If you listen closely to gut bacteria and host cells, you learn that they speak the same language. You might then pick up the language yourself, giving you the ability to join the microbiome–host conversation, which is known to have implications for human health. And if you ever had trouble being heard, you could try putting words in the mouths of all those jabbering bacteria, steering the microbiome–host conversation toward healthy conclusions.
When bacteria and host cells “talk,” they do so via signaling molecules, such as the ligands that interact with membrane-bound G-protein-coupled receptors (GPCRs). To keep an ear out for such ligands, scientists based at Rockefeller University and the Icahn School of Medicine at Mt. Sinai used the tools of bioinformatics and synthetic biology. These scientists, led by Sean Brady, Ph.D., director of Rockefeller University's Laboratory of Genetically Encoded Small Molecules, were particularly attuned to N-acyl amides, which interact with GPCR receptors.
Dr. Brady and colleagues, including co-investigator Louis Cohen, Ph.D., found that gut bacteria and human cells may not speak in the same dialect, but they can understand each other. Building on this observation, the scientists developed a method to genetically engineer the bacteria to produce molecules that have the potential to treat certain disorders by altering human metabolism. In a test of their system on mice, the introduction of modified gut bacteria led to reduced blood glucose levels and other metabolic changes in the animals.
Details of this work appeared August 30 in the journal Nature, in an article entitled “Commensal Bacteria Make GPCR Ligands That Mimic Human Signalling Molecules.” The article describes newly discovered commonalities in bacteria and host signaling, and it explains how these commonalities suggest ways gut flora could be engineered to have therapeutically beneficial effects on disease.
“We found that N-acyl amide synthase genes are enriched in gastrointestinal bacteria and the lipids that they encode interact with GPCRs that regulate gastrointestinal tract physiology,” wrote the article’s authors. “Mouse and cell-based models demonstrate that commensal GPR119 agonists regulate metabolic hormones and glucose homeostasis as efficiently as human ligands, although future studies are needed to define their potential physiological role in humans.”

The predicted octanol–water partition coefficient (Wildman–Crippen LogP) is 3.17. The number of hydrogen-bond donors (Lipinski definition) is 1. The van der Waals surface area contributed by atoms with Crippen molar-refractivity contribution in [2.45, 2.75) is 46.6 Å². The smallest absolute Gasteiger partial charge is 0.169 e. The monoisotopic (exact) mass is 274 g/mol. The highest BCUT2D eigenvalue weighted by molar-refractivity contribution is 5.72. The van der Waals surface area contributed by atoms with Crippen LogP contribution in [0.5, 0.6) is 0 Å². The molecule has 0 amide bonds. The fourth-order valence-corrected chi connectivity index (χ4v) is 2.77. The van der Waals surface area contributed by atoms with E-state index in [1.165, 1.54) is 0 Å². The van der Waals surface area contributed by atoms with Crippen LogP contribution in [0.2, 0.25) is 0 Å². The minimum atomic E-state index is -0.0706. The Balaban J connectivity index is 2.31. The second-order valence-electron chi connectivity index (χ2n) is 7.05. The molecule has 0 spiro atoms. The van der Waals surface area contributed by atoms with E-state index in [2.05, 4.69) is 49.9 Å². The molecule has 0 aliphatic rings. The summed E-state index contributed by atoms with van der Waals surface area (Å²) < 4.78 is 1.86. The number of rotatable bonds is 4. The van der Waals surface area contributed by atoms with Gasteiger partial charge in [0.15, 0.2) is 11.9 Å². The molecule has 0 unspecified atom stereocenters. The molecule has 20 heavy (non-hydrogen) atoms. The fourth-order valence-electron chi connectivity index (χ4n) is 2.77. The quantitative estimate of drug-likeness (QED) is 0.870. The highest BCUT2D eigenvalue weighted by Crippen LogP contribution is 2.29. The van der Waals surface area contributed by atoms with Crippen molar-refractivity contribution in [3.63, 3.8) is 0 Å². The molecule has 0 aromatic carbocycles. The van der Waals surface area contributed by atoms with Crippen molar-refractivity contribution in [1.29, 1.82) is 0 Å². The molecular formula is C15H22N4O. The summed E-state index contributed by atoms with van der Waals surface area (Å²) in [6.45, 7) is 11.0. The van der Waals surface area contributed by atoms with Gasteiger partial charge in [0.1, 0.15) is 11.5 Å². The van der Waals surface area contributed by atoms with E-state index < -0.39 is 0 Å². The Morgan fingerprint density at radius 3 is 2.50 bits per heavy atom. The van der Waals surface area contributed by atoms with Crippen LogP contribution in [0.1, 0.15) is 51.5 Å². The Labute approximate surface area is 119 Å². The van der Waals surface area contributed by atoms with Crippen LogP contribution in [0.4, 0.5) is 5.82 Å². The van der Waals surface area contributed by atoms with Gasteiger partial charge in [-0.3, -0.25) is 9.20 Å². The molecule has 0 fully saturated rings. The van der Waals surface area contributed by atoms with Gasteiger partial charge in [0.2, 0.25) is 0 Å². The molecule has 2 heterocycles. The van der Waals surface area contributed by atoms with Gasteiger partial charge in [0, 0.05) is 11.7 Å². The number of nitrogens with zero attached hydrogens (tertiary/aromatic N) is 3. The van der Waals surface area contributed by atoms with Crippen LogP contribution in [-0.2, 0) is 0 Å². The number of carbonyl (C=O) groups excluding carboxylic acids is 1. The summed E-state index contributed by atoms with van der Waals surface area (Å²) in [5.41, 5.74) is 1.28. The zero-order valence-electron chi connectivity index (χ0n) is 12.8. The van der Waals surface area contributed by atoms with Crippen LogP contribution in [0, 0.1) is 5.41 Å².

The language shared by bacteria and host cells involves the lock-and-key relationship of ligands, which bind to receptors on the membranes of human cells to produce specific biological effects. In this case, the bacteria-derived molecules are mimicking human ligands that bind to GPCRs. Many of the GPCRs are implicated in metabolic diseases, Dr. Brady noted, and are the most common targets of drug therapy. And they're conveniently present in the gastrointestinal tract, where the gut bacteria are also found.
“If you're going to talk to bacteria,” explained Dr. Brady, “you're going to talk to them right there.” (Gut bacteria are part of the microbiome, the larger community of microbes that exist in and on the human body.)
In its work, the team led by Drs. Cohen and Brady engineered gut bacteria to produce N-acyl amides that bind with a specific human receptor, GPR 119, which is known to be involved in the regulation of glucose and appetite and has previously been a therapeutic target for the treatment of diabetes and obesity. The bacterial ligands they created turned out to be almost identical structurally to the human ligands, said Dr. Cohen, an assistant professor of gastroenterology in the Icahn School of Medicine at Mt. Sinai.
Among the advantages of working with bacteria, continued Dr. Cohen, who spent five years in Dr. Brady's lab as part of Rockefeller's Clinical Scholars Program, is that their genes are easier to manipulate than human genes and much is already known about them. “All the genes for all the bacteria inside of us have been sequenced at some point,” he pointed out.
Although the ligands are the product of nonhuman microorganisms, Dr. Brady says it's a mistake to think of the bacterial ligands they create in the lab as foreign. “The biggest change in thought in this field over the last 20 years is that our relationship with these bacteria isn't antagonistic,” he commented. “They are a part of our physiology. What we're doing is tapping into the native system and manipulating it to our advantage.”
“This is a first step in what we hope is a larger-scale, functional interrogation of what the molecules derived from microbes can do,” Dr. Brady said. His plan is to systematically expand and define the chemistry that is being used by the bacteria in our guts to interact with us.